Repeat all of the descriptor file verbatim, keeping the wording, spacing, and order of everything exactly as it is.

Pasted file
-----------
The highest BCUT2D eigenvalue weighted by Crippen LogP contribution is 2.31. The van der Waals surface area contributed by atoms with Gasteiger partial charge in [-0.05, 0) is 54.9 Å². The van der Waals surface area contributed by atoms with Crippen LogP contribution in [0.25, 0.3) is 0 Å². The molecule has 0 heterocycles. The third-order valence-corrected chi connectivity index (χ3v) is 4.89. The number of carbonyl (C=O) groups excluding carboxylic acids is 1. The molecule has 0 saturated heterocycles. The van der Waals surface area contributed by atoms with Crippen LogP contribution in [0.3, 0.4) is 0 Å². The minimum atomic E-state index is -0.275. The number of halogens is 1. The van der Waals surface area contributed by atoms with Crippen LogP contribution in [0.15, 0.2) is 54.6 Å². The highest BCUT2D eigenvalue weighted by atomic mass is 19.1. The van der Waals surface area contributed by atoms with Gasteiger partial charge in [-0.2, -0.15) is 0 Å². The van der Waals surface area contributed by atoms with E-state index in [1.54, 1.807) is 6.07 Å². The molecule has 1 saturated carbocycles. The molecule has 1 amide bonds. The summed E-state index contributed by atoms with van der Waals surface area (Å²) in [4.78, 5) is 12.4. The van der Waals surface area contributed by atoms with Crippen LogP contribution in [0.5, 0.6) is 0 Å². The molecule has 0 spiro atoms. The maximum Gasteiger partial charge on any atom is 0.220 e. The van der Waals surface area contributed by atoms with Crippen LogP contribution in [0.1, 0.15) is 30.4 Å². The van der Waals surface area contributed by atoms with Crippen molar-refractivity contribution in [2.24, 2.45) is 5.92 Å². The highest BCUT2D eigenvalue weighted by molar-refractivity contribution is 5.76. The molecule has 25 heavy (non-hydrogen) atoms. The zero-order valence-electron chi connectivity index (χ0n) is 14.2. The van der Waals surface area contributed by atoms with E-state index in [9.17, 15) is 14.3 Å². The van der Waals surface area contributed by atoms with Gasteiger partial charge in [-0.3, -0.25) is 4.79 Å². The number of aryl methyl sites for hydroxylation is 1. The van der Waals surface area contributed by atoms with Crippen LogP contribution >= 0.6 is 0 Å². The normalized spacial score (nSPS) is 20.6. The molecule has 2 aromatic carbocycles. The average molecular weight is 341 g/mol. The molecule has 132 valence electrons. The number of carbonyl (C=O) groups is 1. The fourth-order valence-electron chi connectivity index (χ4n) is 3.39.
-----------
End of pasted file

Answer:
The highest BCUT2D eigenvalue weighted by Crippen LogP contribution is 2.31. The van der Waals surface area contributed by atoms with Gasteiger partial charge in [-0.05, 0) is 54.9 Å². The van der Waals surface area contributed by atoms with Crippen LogP contribution in [0.25, 0.3) is 0 Å². The molecule has 0 heterocycles. The third-order valence-corrected chi connectivity index (χ3v) is 4.89. The number of carbonyl (C=O) groups excluding carboxylic acids is 1. The molecule has 0 saturated heterocycles. The van der Waals surface area contributed by atoms with Crippen LogP contribution in [0.3, 0.4) is 0 Å². The minimum atomic E-state index is -0.275. The number of halogens is 1. The van der Waals surface area contributed by atoms with Crippen LogP contribution in [0.15, 0.2) is 54.6 Å². The highest BCUT2D eigenvalue weighted by atomic mass is 19.1. The van der Waals surface area contributed by atoms with Gasteiger partial charge in [-0.2, -0.15) is 0 Å². The van der Waals surface area contributed by atoms with E-state index in [1.54, 1.807) is 6.07 Å². The molecule has 1 saturated carbocycles. The molecule has 1 amide bonds. The summed E-state index contributed by atoms with van der Waals surface area (Å²) in [4.78, 5) is 12.4. The van der Waals surface area contributed by atoms with Crippen LogP contribution in [0.5, 0.6) is 0 Å². The molecule has 0 spiro atoms. The maximum Gasteiger partial charge on any atom is 0.220 e. The van der Waals surface area contributed by atoms with Crippen LogP contribution in [0.1, 0.15) is 30.4 Å². The van der Waals surface area contributed by atoms with Crippen molar-refractivity contribution in [2.24, 2.45) is 5.92 Å². The highest BCUT2D eigenvalue weighted by molar-refractivity contribution is 5.76. The molecule has 25 heavy (non-hydrogen) atoms. The zero-order valence-electron chi connectivity index (χ0n) is 14.2. The van der Waals surface area contributed by atoms with E-state index in [9.17, 15) is 14.3 Å². The van der Waals surface area contributed by atoms with Gasteiger partial charge in [-0.3, -0.25) is 4.79 Å². The number of aryl methyl sites for hydroxylation is 1. The van der Waals surface area contributed by atoms with Crippen LogP contribution >= 0.6 is 0 Å². The normalized spacial score (nSPS) is 20.6. The molecule has 2 aromatic carbocycles. The average molecular weight is 341 g/mol. The molecule has 132 valence electrons. The number of carbonyl (C=O) groups is 1. The fourth-order valence-electron chi connectivity index (χ4n) is 3.39.